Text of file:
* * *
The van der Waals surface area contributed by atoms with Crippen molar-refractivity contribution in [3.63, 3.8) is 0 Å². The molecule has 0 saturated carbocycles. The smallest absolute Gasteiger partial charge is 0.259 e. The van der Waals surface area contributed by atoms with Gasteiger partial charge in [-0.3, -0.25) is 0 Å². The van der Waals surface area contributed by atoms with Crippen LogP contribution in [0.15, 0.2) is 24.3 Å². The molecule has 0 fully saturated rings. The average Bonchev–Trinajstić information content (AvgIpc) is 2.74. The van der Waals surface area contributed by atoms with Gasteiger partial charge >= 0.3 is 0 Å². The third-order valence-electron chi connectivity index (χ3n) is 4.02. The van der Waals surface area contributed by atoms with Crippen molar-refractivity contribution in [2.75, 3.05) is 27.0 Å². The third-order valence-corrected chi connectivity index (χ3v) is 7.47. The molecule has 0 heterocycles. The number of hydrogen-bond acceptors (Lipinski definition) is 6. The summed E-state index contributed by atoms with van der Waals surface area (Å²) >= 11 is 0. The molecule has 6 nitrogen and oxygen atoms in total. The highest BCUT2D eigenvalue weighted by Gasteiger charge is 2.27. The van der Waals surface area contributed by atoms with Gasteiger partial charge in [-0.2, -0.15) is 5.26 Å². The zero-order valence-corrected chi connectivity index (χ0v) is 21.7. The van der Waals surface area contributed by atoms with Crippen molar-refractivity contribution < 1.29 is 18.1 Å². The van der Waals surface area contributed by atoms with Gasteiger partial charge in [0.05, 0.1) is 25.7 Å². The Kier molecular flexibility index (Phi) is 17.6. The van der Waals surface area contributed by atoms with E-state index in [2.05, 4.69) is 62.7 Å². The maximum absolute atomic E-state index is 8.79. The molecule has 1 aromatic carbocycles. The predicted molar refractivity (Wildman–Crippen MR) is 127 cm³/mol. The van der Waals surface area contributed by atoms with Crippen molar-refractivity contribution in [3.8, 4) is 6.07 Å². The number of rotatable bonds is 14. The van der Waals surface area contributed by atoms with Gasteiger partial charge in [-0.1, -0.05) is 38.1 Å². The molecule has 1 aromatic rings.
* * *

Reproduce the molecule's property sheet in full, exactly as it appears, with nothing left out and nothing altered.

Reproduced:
The van der Waals surface area contributed by atoms with Crippen molar-refractivity contribution in [3.63, 3.8) is 0 Å². The molecule has 0 saturated carbocycles. The smallest absolute Gasteiger partial charge is 0.259 e. The van der Waals surface area contributed by atoms with Gasteiger partial charge in [-0.3, -0.25) is 0 Å². The van der Waals surface area contributed by atoms with Crippen LogP contribution in [0.15, 0.2) is 24.3 Å². The molecule has 0 fully saturated rings. The average Bonchev–Trinajstić information content (AvgIpc) is 2.74. The van der Waals surface area contributed by atoms with Gasteiger partial charge >= 0.3 is 0 Å². The third-order valence-electron chi connectivity index (χ3n) is 4.02. The van der Waals surface area contributed by atoms with Crippen molar-refractivity contribution in [2.75, 3.05) is 27.0 Å². The third-order valence-corrected chi connectivity index (χ3v) is 7.47. The molecule has 0 heterocycles. The number of hydrogen-bond acceptors (Lipinski definition) is 6. The summed E-state index contributed by atoms with van der Waals surface area (Å²) >= 11 is 0. The molecule has 6 nitrogen and oxygen atoms in total. The highest BCUT2D eigenvalue weighted by Gasteiger charge is 2.27. The van der Waals surface area contributed by atoms with Gasteiger partial charge in [-0.2, -0.15) is 5.26 Å². The zero-order valence-corrected chi connectivity index (χ0v) is 21.7. The van der Waals surface area contributed by atoms with Crippen molar-refractivity contribution < 1.29 is 18.1 Å². The van der Waals surface area contributed by atoms with Gasteiger partial charge in [0.05, 0.1) is 25.7 Å². The Kier molecular flexibility index (Phi) is 17.6. The van der Waals surface area contributed by atoms with E-state index in [2.05, 4.69) is 62.7 Å². The maximum absolute atomic E-state index is 8.79. The molecule has 1 aromatic carbocycles. The predicted molar refractivity (Wildman–Crippen MR) is 127 cm³/mol. The van der Waals surface area contributed by atoms with Crippen molar-refractivity contribution in [3.8, 4) is 6.07 Å². The number of rotatable bonds is 14. The van der Waals surface area contributed by atoms with Gasteiger partial charge in [-0.1, -0.05) is 38.1 Å². The molecule has 1 aromatic rings.